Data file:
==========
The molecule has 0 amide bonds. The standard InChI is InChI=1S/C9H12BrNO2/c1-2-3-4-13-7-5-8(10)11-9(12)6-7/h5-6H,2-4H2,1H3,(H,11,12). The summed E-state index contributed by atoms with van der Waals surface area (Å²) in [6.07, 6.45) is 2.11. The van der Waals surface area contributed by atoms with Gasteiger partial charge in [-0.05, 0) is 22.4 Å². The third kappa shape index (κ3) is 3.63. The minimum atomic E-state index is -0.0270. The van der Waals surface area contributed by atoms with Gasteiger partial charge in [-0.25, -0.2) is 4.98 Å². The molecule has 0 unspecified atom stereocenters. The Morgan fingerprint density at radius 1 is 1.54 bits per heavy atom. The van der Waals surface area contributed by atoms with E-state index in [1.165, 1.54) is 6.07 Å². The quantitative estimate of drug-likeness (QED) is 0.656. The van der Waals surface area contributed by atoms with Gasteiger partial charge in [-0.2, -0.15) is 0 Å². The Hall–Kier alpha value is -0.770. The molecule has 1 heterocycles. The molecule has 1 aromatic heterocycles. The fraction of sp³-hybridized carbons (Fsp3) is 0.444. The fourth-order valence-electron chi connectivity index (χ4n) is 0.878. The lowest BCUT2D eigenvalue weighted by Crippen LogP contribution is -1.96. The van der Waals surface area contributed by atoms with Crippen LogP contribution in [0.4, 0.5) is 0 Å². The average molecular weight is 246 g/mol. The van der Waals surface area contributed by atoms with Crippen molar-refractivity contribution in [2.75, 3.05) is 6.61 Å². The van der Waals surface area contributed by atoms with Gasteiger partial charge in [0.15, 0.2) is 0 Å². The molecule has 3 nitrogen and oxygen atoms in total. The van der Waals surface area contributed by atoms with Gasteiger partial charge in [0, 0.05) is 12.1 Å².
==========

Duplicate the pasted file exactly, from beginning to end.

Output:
The molecule has 0 amide bonds. The standard InChI is InChI=1S/C9H12BrNO2/c1-2-3-4-13-7-5-8(10)11-9(12)6-7/h5-6H,2-4H2,1H3,(H,11,12). The summed E-state index contributed by atoms with van der Waals surface area (Å²) in [6.07, 6.45) is 2.11. The van der Waals surface area contributed by atoms with Gasteiger partial charge in [-0.05, 0) is 22.4 Å². The third kappa shape index (κ3) is 3.63. The minimum atomic E-state index is -0.0270. The van der Waals surface area contributed by atoms with Gasteiger partial charge in [-0.25, -0.2) is 4.98 Å². The molecule has 0 unspecified atom stereocenters. The Morgan fingerprint density at radius 1 is 1.54 bits per heavy atom. The van der Waals surface area contributed by atoms with E-state index in [1.165, 1.54) is 6.07 Å². The quantitative estimate of drug-likeness (QED) is 0.656. The van der Waals surface area contributed by atoms with Gasteiger partial charge in [-0.2, -0.15) is 0 Å². The Hall–Kier alpha value is -0.770. The molecule has 1 heterocycles. The molecule has 1 aromatic heterocycles. The fraction of sp³-hybridized carbons (Fsp3) is 0.444. The fourth-order valence-electron chi connectivity index (χ4n) is 0.878. The lowest BCUT2D eigenvalue weighted by Crippen LogP contribution is -1.96. The van der Waals surface area contributed by atoms with Crippen LogP contribution in [0.4, 0.5) is 0 Å². The average molecular weight is 246 g/mol. The van der Waals surface area contributed by atoms with Crippen molar-refractivity contribution in [2.75, 3.05) is 6.61 Å². The van der Waals surface area contributed by atoms with Gasteiger partial charge in [0.15, 0.2) is 0 Å². The molecule has 3 nitrogen and oxygen atoms in total. The van der Waals surface area contributed by atoms with Gasteiger partial charge in [0, 0.05) is 12.1 Å².